Medical Negligence Cases: Australia
If you have suffered an injury due to negligence, call our legal team to find out about your rights to compensation under the law.
Below you will find outlines of various cases covering aspects of medical negligence law.
DUTY OF CARE
Rogers v Whittaker (1992) 175 CLR 479
The duty of care covers examination, diagnosis, treatment and the provision of medical information and advice.
Thomsen v Davison  Qd R 93
Duty of care in examinations for third parties. This case involved a regimental medical officer who failed to ascertain the plaintiff’s pathology results and advise the plaintiff as to what they revealed.
Albrighton v Royal Prince Alfred Hospital  2 NSWLR 542
A neurosurgeon who had been called upon by an orthopaedic surgeon for a second opinion, owed the patient a duty of care even though the neurosurgeon was not directly responsible for treating the patient.
Lowns v Woods (1996) Aust Torts Reports 81-376
In certain circumstances, a doctor may owe a duty of care to attend an emergency and treat a person, even though there is no pre-existing relationship with the injured person. In this case, a doctor was asked to attend to a person who was suffering from an epileptic fit within 300 metres of the doctor’s house. The doctor refused to assist. The person suffered brain damage and became quadriplegic. It was held that a duty of care existed.
Doctor owed a duty to advise the patient that her sexual partner was HIV positive after joint medical consultation the purpose of which was to have blood tests for HIV and other STDs.
Harriton v Stephens (2006) 226 CLR 52
The High Court determined that an action for wrongful life cannot be maintained in Australia.
BREACH OF DUTY OF CARE
The ultimate determination of the standard of care is left to the court to decide.
See: Rogers v Whittaker; Naxakis v Western General Hospital (1999) 197 CLR 269; Rosenberg v Percival (2001) 205 CLR 434.
Dobler v Kenneth Halverson; Dobler v Kurt Halverson (by his tutor)  NSWCA 335
The common law has been modified by statute law. Operation of s 5O defence, Civil Liability Act.
INFORMATION ON MATERIAL RISKS
Rogers v Whittaker (1992) 175 CLR 479 ; F v R (1983) 33 SASR 189; Rosenberg v Percival (2001) 205 CLR 434.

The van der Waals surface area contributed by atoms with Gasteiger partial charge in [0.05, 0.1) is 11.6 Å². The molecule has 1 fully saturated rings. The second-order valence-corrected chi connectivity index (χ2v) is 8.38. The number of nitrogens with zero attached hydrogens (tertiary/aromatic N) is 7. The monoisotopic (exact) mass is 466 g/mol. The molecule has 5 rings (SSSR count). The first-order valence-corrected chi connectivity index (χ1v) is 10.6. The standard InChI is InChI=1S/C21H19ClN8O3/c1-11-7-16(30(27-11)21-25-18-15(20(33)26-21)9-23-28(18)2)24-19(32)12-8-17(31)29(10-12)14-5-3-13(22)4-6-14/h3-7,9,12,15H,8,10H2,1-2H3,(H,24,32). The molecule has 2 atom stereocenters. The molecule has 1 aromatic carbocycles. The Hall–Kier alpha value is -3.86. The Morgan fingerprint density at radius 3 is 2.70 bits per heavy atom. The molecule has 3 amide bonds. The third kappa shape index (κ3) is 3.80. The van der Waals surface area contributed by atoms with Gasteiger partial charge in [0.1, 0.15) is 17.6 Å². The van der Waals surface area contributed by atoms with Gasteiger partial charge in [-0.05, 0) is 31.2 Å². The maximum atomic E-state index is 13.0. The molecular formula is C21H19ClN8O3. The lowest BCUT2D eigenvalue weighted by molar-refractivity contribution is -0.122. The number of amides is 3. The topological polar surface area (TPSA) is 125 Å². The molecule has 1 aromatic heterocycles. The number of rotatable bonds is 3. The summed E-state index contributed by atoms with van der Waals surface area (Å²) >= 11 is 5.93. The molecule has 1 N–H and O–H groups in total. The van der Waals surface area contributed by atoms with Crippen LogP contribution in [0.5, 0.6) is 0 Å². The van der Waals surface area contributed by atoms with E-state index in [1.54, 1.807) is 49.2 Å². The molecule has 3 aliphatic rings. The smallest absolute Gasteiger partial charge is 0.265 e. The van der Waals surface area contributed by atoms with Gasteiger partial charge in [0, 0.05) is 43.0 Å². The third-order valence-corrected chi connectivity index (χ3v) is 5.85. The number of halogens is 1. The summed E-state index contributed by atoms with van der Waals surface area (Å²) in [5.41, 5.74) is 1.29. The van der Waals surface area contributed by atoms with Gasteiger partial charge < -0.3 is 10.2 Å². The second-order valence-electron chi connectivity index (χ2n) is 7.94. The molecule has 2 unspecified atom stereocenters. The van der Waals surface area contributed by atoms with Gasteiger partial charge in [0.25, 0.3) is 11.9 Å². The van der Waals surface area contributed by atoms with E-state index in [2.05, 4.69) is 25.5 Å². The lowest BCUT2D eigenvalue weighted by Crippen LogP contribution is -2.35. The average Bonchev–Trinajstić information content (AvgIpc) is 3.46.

Duty of care to warn of material risks, and obligation to provide information on risks to which the particular patient, if warned of the risk, would likely to attach significance to this. There is a subjective test as well as an objective test.
SURGEON’S EXPERIENCE AND PERSONAL PERFORMANCE STATISTICS
Chappel v Hart (1998) 195 CLR 232
G, PA and C v Down  SASC 217
The specialist failed to to make it clear that the risk which he quoted as being 1 in 2000 was his own personal failure rate, where as the literature reported a rate of 1 in 500.
BREACH OF STANDARD OF CARE
Wyong Shire Council v Shirt (1980) 146 CLR 40
Matters relevant to determining whether there has been a breach in the standard of care include: whether a reasonable person would have foreseen the risk of injury; whether they reasonably responded to this risk; the magnitude of the risk; the probability of the risk occuring; the expense and difficulty of taking alleviating action.
In this particular case, the court did not accept an argument of inherent risk immunity . The trial judge did not accept that the risk of ureteric injury was inherent to colorectal surgery.
(Note that Civil Liability legislation has in some States a provision related to inherent risk immunity, but these provisions cannot be argued in information cases).
Breach of Duty of Care (Treatment; Misdiagnosis; Surgical Error; Referral; Follow-up)
Boehm v Deleuil  WADC 55; McGroder v Maguire  NSWCA 261.
Failure to refer patient to specialists.
McKay v McPherson  VCC 585
Misdiagnosis involving a failure to recognise symptoms of heart failure.
Den Elzen v Harris  WADC 106
Negligent failure to refer for CT scan which would have showed hydrocephalus.
Curtis v Queen Elizabeth Hospital  SADC 48
Failure to diagnose and treat meningitis.
Negligent performance of hysterectomy resulting in damage to patient’s ureter.
Kite v Malycha (1998) 71 SASR 321
Failure to follow-up on cytology report following biopsy and act on it, which resulted in failure to diagnose breast cancer.
Breach of Duty of Care (Information cases)
Olbourne v Wolf  NSWCA 141
Cosmetic surgeon failed to warn of infection and scarring risks from breast reduction surgery.
Surgeon failed to warn of risk of gastroparesis with antrectomy and vagotomy procedure.
The plaintiff bears the onus of proving causation on the balance of probabilities. Causation does not require certainty or precision.
The High Court in this case also disallowed recovery of damages for loss of a chance.
Elbourne v Gibbs  NSWCA 127
The court considered factors relating to causation in information cases. These include remoteness of risk; the patient’s desire for treatment; previous and later procedures undertaken; degree of faith in the doctor; the patient’s knowledge; the need for treatment and alternatives available.
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